Baltimore Ravens: Stay Away From DeSean Jackson

Jan 10, 2016; Landover, MD, USA; Washington Redskins wide receiver DeSean Jackson (11) looks on from the field prior to the NFC Wild Card playoff football game against the Green Bay Packers at FedEx Field. Mandatory Credit: Geoff Burke-USA TODAY Sports
Jan 10, 2016; Landover, MD, USA; Washington Redskins wide receiver DeSean Jackson (11) looks on from the field prior to the NFC Wild Card playoff football game against the Green Bay Packers at FedEx Field. Mandatory Credit: Geoff Burke-USA TODAY Sports /

The Baltimore Ravens could use someone with DeSean Jackson’s talent, but he comes with more headaches than production.

There is no denying that the Baltimore Ravens desperately need a wide receiver that can stretch the field. That does not mean they have to sign the fastest guy out there just because he is available.

Over the past few weeks, there have been rumblings about a certain speedster potentially being cut and being a fit for the Ravens. The problem is he really is not a fit at all.

DeSean Jackson is one of the most dynamic players in the NFL with the ball in his hands. That’s a statement that very few will argue. His speed is real and it adds a whole new dimension to any offense. Pair that with a rocket arm like the one Joe Flacco has and it does sound like the perfect combination.

It is also true that the Ravens do covet salary cap casualties because it does not take away a compensatory pick. Derrick Mason and Steve Smith are a pair of wide outs that Baltimore brought in after being cut by their former teams so the precedent is there.

Any team that has a quarterback with a strong arm would want Jackson. So why are so teams giving up on him so quickly?

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The Philadelphia Eagles decided to part ways with Jackson after his best season as a pro. Chip Kelly felt that even with the 1,334 yards from scrimmage and nine touchdowns that he was not worth the trouble. When the news broke, there was the talk about whether it had to do with race or the group of people he hung out with. That looked to be a common theme with much of Kelly’s former players so Jackson’s ways were brushed to the side.

Jackson decided to take his skill set right down I-95 and join the Washington Redskins just two seasons ago. He had a good first year in D.C. with 56 receptions for 1,176 yards and six scores. Those numbers significantly dropped in 2015 and now there is talk that Jackson could be let go.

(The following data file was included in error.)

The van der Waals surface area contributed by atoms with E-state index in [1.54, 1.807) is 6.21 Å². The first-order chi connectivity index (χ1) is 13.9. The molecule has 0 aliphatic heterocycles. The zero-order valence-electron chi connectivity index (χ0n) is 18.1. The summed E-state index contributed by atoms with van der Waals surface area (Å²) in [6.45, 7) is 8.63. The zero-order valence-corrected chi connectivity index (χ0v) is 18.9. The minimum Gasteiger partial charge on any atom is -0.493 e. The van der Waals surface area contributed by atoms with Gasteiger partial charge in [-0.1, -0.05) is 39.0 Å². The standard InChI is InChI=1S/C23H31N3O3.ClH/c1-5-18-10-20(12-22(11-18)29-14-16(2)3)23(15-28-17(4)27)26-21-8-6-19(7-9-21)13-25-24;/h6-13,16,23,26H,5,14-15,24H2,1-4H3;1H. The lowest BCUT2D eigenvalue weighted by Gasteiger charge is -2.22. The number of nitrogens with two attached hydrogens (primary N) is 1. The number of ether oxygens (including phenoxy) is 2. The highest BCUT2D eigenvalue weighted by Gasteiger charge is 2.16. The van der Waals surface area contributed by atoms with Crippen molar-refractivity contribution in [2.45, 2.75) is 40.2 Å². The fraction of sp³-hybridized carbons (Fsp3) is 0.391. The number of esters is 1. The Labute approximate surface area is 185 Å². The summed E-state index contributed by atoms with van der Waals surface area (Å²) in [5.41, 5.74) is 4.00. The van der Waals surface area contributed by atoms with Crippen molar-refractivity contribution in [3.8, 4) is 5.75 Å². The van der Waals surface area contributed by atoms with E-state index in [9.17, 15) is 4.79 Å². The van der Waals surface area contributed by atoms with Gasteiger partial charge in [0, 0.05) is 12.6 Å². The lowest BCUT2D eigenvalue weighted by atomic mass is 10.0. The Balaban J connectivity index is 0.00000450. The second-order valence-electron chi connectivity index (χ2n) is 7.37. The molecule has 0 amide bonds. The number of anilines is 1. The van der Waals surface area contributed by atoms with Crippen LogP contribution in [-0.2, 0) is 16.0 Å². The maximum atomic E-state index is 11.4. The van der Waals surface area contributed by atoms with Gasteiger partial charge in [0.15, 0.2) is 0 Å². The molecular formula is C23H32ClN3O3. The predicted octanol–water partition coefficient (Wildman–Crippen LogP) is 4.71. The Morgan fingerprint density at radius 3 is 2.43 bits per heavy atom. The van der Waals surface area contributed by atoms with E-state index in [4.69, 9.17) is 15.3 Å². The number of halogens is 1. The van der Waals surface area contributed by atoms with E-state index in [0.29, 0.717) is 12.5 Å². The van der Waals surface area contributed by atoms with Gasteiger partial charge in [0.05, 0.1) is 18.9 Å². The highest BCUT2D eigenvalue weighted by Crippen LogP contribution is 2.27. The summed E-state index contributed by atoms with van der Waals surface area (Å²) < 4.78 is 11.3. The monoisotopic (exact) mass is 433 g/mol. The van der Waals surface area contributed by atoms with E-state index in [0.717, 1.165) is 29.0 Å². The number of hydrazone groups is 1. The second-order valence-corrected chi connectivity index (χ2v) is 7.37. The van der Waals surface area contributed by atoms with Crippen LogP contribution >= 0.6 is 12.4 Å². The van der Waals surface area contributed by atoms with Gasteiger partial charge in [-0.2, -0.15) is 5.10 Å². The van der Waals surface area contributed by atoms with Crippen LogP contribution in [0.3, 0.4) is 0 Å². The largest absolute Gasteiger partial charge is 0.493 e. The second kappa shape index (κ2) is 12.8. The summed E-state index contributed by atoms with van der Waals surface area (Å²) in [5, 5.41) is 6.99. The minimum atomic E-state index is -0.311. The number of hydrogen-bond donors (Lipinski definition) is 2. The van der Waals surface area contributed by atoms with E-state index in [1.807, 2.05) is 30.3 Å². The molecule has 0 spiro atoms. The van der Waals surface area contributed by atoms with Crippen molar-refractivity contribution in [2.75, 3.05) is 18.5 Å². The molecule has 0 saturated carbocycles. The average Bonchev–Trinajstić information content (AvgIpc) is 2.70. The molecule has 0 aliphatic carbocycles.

Jackson’s contract has a lot to do with the rumors that he could be let go. He’s scheduled to have a cap number of $9.25 million, the same figure as the 2015 season. Typically, those figures go up as you enter the later years of a deal so it’s not as though he is suddenly getting a massive pay raise that impacts the cap. There has to be a reason why are the Redskins not willing to pay Jackson the same salary in back-to-back seasons.

The NFL – and sports in general – has transformed into “what have you done for me lately” league. Jackson is coming off his worst season and started just nine games this season. He battled a shoulder injury through much of training camp and also had a hamstring issue during the seasons. He also was missing for much of the Redskins offseason training which did not sit well with the team. His numbers were down. Does any of this sound like something the Ravens need right now?

Baltimore already has enough injured wide receivers to field another team. They really do not need another injury prone player at the position. Smith will be coming off an Achilles injury. Who knows what to expect out of Perriman. Adding another injury prone player does not help.

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Some will point to the fact that the Ravens took a player like Smith who loves to talk trash that they would be willing to deal with Jackson’s demeanor as well. There is a major difference between the two players. Smith came to the Ravens in his later years looking for a championship. He knew that he would be counted on to lead the younger receivers. Jackson is still chasing the money and all about himself.

The Ravens have not had the best public relations after several arrests and the Ray Rice debacle. They do not need someone that brings the baggage that comes with Jackson. Sure, Jackson has not been in any trouble with the law that we know of, but several people inside the NFL have their worries about him. That’s why the Eagles let him go.

It was not long ago that Ravens fans were upset with Ed Reed getting a coaching job with the Buffalo Bills over joining John Harbaugh’s staff. Unlike Ray Lewis, Harbaugh and Reed never really saw eye to eye. The two butted heads and is a major reason why Reed isn’t coaching in Baltimore. Harbaugh likes guys with character, but ones that backup the talk with consistent play.

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Jackson has an average of 17.7 yards per reception since entering the league which is an absurd number. He would bring back the effect Torrey Smith had on the Ravens offense, but with better hands. A lot of teams can use that type of production.

The problem with Jackson is the headaches outweigh the production. That’s why there is no chance he ends up in a Ravens uniform.